I recently wrote a blog post about how “Data Engineers are in Greater Demand than Data Scientists” and got some great comments and questions on my LinkedIn version of this post. One of the questions came in from Amir Bahmanyari who wrote:
So we know by now what a DS’s (Data Scientists) skills are. Besides being ETL experts, which have been around for decades now, what are the MODERN skills a DE (Data Engineer) is expected to have?
Great question Amir! First, let me start by defining “Data Engineering” and then expand from there. My definition is:
Data Engineering comprises all engineering and operational tasks required to make data available for analytics. This includes but is not limited to: Data Ingestion, Data Synchronization, Data Transformation, Data Models, Data Governance, Performance Optimization, Production orchestration
While I don’t think that data engineering is explicitly for big data, you may notice that most data engineering job descriptions are associated with positions that deal with the more modern technologies. They are less associated with traditional big data ETL tools.
Here’s a more involved breakdown of the specific abilities modern data engineers need to possess.
Data ingestion involves getting data out of source systems and ingesting it into a data lake. A data engineer would need to know how to efficiently extract the data from a source, including multiple approaches for both batch and real-time extraction.
Additionally, they need to know about both standard connections like JDBC and high-speed proprietary connections like TPT.
Modern data engineers should know how to deal with issues around incremental data loading, fitting within small source windows and the parallelization of loading data as well.
Some consider this to be a subtask of data ingestion, but because data synchronization is such a big issue in the big data world since Hadoop and other big data platforms don’t support incremental loading of data, I have listed it separately.
Here the data engineer needs to know how to deal with how to detect changes in source data (CDC), merge and sync changed data from sources into a big data environment. For a more detailed discussion on this topic, read the incremental data synchronization section on a previous blog.
This is the “T” in ETL and is focused on integration and transforming data for a specific use case.
The major skill set here is knowledge of SQL. As it turns out, not much has changed in terms of the type of data transformations that people are doing now vs. in a purely relational environment. Even the big data environments are often SQL-like, support graphical tools or spreadsheet-like tools to do the transformation.
Data engineers are not responsible for the governance of the data per se. But, they have to ensure the systems necessary for data access control and data lineage, for example, are put in place and support the capabilities necessary for good data governance.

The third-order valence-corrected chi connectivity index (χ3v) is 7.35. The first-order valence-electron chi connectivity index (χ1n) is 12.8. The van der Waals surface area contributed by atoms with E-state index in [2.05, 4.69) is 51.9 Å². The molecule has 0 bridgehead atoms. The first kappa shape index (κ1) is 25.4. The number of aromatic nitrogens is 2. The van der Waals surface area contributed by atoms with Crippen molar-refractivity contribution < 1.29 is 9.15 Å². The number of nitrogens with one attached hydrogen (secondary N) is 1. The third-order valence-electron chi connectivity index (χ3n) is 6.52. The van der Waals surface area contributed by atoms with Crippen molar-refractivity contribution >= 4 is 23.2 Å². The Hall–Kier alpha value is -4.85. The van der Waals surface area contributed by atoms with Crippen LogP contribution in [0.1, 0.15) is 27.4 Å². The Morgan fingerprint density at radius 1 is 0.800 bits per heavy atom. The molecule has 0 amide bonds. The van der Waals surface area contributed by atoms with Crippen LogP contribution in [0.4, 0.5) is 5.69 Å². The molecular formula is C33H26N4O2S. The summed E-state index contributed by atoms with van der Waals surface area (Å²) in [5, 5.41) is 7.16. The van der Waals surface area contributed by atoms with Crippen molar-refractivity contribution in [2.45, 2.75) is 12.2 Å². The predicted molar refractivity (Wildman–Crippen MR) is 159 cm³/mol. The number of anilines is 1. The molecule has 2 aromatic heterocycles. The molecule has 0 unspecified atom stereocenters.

When a data engineer implements a set of tools for data ingestions, sync, transformation, and models, they need to be aware of data governance concepts to the tooling and platform also support the need for good governance.
Performance optimization and data models are tougher areas for data engineers.
Anyone can build a slow performing system; the challenge is to build data pipelines that are both scalable and efficient. The ability and understanding of how to optimize the performance of an individual data pipeline and the overall system are a higher-level data engineering skill.
For example, big data platforms continue to be challenging with regard to query performance and have added complexity to the modern data engineer’s job.
In order to optimize the performance of queries and the creation of reports and interactive dashboards, the data engineer needs to know how to de-normalize, partition, index data models, or understand tools and concepts regarding in-memory models and OLAP cubes.
It is one task to build a data pipeline that can run in an experimental sandbox.
It is a second to get that to perform, as mentioned in the previous section.
It is another skill entirely to build a system that allows you to rapidly promote data pipelines from prototype to production, monitor the health and performance of those pipelines and ensure fault tolerance of the entire operational environment. Like performance optimization, I would argue that this is also a higher-level skill that you tend to see in much more senior data engineers.
Many of the areas and task work covered in this post can be automated.
But even for those that are automated, the data engineer needs to have a good fundamental understanding of how the basic systems work. If they don’t know what’s happening under the cover, they can end up misusing the automation systems in the end.
That said, to be a data engineer is clearly a tough job. To do it well, you need to develop a lot of skills across a wide variety of disciplines.